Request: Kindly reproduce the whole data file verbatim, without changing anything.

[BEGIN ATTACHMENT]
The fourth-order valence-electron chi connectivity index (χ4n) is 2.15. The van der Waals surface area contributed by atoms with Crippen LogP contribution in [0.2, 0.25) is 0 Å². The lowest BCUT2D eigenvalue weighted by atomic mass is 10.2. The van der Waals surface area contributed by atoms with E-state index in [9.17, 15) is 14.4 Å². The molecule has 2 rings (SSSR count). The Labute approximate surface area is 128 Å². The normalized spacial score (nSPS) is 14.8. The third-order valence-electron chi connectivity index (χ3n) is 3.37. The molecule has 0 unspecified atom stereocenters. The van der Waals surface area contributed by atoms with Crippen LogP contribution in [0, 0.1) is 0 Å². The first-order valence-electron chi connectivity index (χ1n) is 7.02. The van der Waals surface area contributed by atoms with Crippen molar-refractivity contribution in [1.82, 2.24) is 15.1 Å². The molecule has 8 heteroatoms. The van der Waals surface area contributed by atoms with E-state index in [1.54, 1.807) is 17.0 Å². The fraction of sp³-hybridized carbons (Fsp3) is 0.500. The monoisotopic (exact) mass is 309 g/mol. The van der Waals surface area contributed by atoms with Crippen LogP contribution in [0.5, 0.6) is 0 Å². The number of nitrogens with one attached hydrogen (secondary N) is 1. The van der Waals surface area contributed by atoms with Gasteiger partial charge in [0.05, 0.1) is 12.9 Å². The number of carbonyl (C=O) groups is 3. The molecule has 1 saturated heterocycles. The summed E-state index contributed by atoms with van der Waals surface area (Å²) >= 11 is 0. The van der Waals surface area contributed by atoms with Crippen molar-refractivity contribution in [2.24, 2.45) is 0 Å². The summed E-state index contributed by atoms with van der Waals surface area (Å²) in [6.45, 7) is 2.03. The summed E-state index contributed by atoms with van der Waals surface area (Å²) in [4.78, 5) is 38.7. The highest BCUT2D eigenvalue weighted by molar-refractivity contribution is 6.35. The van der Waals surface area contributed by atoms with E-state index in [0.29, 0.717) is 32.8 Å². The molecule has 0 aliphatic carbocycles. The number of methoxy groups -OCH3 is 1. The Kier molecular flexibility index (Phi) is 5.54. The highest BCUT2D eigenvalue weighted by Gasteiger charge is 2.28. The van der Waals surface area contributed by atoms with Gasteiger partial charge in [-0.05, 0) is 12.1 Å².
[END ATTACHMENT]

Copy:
The fourth-order valence-electron chi connectivity index (χ4n) is 2.15. The van der Waals surface area contributed by atoms with Crippen LogP contribution in [0.2, 0.25) is 0 Å². The lowest BCUT2D eigenvalue weighted by atomic mass is 10.2. The van der Waals surface area contributed by atoms with E-state index in [9.17, 15) is 14.4 Å². The molecule has 2 rings (SSSR count). The Labute approximate surface area is 128 Å². The normalized spacial score (nSPS) is 14.8. The third-order valence-electron chi connectivity index (χ3n) is 3.37. The molecule has 0 unspecified atom stereocenters. The van der Waals surface area contributed by atoms with Crippen LogP contribution in [0, 0.1) is 0 Å². The first-order valence-electron chi connectivity index (χ1n) is 7.02. The van der Waals surface area contributed by atoms with Crippen molar-refractivity contribution in [1.82, 2.24) is 15.1 Å². The molecule has 8 heteroatoms. The van der Waals surface area contributed by atoms with E-state index in [1.54, 1.807) is 17.0 Å². The fraction of sp³-hybridized carbons (Fsp3) is 0.500. The monoisotopic (exact) mass is 309 g/mol. The van der Waals surface area contributed by atoms with Crippen LogP contribution in [0.5, 0.6) is 0 Å². The number of nitrogens with one attached hydrogen (secondary N) is 1. The van der Waals surface area contributed by atoms with Gasteiger partial charge in [0.05, 0.1) is 12.9 Å². The number of carbonyl (C=O) groups is 3. The molecule has 1 saturated heterocycles. The summed E-state index contributed by atoms with van der Waals surface area (Å²) >= 11 is 0. The van der Waals surface area contributed by atoms with Crippen molar-refractivity contribution in [2.24, 2.45) is 0 Å². The summed E-state index contributed by atoms with van der Waals surface area (Å²) in [6.45, 7) is 2.03. The summed E-state index contributed by atoms with van der Waals surface area (Å²) in [4.78, 5) is 38.7. The highest BCUT2D eigenvalue weighted by molar-refractivity contribution is 6.35. The van der Waals surface area contributed by atoms with E-state index in [0.29, 0.717) is 32.8 Å². The molecule has 0 aliphatic carbocycles. The number of methoxy groups -OCH3 is 1. The Kier molecular flexibility index (Phi) is 5.54. The highest BCUT2D eigenvalue weighted by Gasteiger charge is 2.28. The van der Waals surface area contributed by atoms with Gasteiger partial charge in [-0.05, 0) is 12.1 Å².